Potential impacts of COVID-19 on architecture in the urban structures and living structures of the cities

Article written by Fabienne Hoelzel, Professor for Urban Design (ABK Stuttgart) and Founder of FABULOUS URBAN. Fabienne was a panelist on the “Urban Living and Covid-19: Impacts on Architecture and the Future of Cities” webinar and shares below further insights about the topic with the swissnex community. Enjoy the reading!

Pandemics and the resulting consequences such as the requirements of physical isolation at home and physical distancing in the public realm have direct and immediate impacts on all debates, processes, and implementations in urban architecture and urban design. As we are still dealing with the classification and evaluation of the current Covid-19 crisis, the preliminary conclusion of the impacts on the field of urban design are ambivalent and mixed. 

Obviously, certain ongoing processes and developments undergo currently an acceleration, whereas others seem rather to suffer from serious setbacks. For instance, when looking at urban mobility, certainly the use of the bicycle as an everyday mode of transportation has witnessed a strong lift. In Germany and Switzerland, cycle dealers experienced an all-over sales increase of up to 40 percent. People queue in front of bike sales and repair shops, and it’s hard to arrange short-term appointments. On the other hand, the other “ally” in the envisioned urban mobility transition, public transportation such as buses, trams, and trains loose reputation and confidence as it is not recommended for people to gather densely in small and closed rooms. Concluding, the private car as a means of transportation becomes more and less popular at the same time. 

Similar aspects can be observed to all “shared” sort of facilities. On the one hand, as working and schooling from home has been a reality for many people in the last few weeks, it has also become clear that permanent “home offices” reach quite fast their limits. An obvious conclusion are blended solutions and mix of working from home, sharing flexible office spaces (“co-working facilities”), and personal meetings in the headquarters, universities, and other places where people are employed. As physical distancing and hygiene measures are required, co-working spaces suffer from the same setbacks as public mass transportation.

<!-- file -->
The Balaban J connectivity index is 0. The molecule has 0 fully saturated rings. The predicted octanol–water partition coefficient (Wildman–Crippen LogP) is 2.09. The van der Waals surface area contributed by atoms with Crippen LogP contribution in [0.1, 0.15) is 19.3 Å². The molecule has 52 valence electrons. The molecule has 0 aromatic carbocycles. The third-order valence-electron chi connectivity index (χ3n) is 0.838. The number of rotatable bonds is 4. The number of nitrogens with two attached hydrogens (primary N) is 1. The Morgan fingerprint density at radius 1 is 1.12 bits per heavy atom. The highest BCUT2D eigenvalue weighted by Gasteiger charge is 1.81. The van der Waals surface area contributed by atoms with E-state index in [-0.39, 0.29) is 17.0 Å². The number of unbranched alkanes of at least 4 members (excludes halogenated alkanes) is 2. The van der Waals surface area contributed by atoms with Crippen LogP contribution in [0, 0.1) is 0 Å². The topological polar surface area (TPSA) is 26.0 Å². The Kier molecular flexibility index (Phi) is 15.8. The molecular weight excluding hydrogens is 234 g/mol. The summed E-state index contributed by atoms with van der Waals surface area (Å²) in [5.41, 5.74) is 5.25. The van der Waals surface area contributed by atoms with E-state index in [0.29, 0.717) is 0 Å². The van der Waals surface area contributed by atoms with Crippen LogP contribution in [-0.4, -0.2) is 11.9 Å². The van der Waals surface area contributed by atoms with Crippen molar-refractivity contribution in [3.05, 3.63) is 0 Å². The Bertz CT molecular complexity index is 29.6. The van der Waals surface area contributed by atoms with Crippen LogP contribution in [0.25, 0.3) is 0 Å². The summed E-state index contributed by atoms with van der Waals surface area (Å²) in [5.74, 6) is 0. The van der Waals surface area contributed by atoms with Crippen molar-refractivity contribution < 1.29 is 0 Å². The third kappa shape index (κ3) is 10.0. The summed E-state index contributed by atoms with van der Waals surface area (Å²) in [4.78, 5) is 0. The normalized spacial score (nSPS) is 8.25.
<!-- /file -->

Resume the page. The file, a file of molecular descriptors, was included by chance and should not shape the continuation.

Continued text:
Equally ambivalent are first conclusions on further debates of urban density (people, buildings, functions, and uses) and the strongly related public green and open spaces. It became obvious in the last few weeks that quality open and green spaces next to the private homes are more important than ever. At the same time favour current developments due to Covid-19 the retreat to the private sphere, creating new and/ or additional inequalities for people who cannot (or don’t want to) afford private houses in the suburbs, surrounded by private greenery. 

The same applies to recently more popular discussion around “micro-living” and “micro- apartments”, in a combination of the above-discussed aspects of working from home and the increased need for private green outdoor spaces. Suddenly, certain achievements in the debate of consuming (massively) less living space per person may suffer serious setbacks, and developments might even be completely stopped and reversed. 

Trying to conclude from the thoughts briefly sketched above, urban designers will have to intensify efforts on creating high quality public spaces of all kinds, in the combination of high-quality urban density. As challenging as it might be, implementing (increased) urban densities of uses, functions, and buildings will only fall on fertile ground if we equally manage to create large and high-quality green and open spaces where people can meet. 

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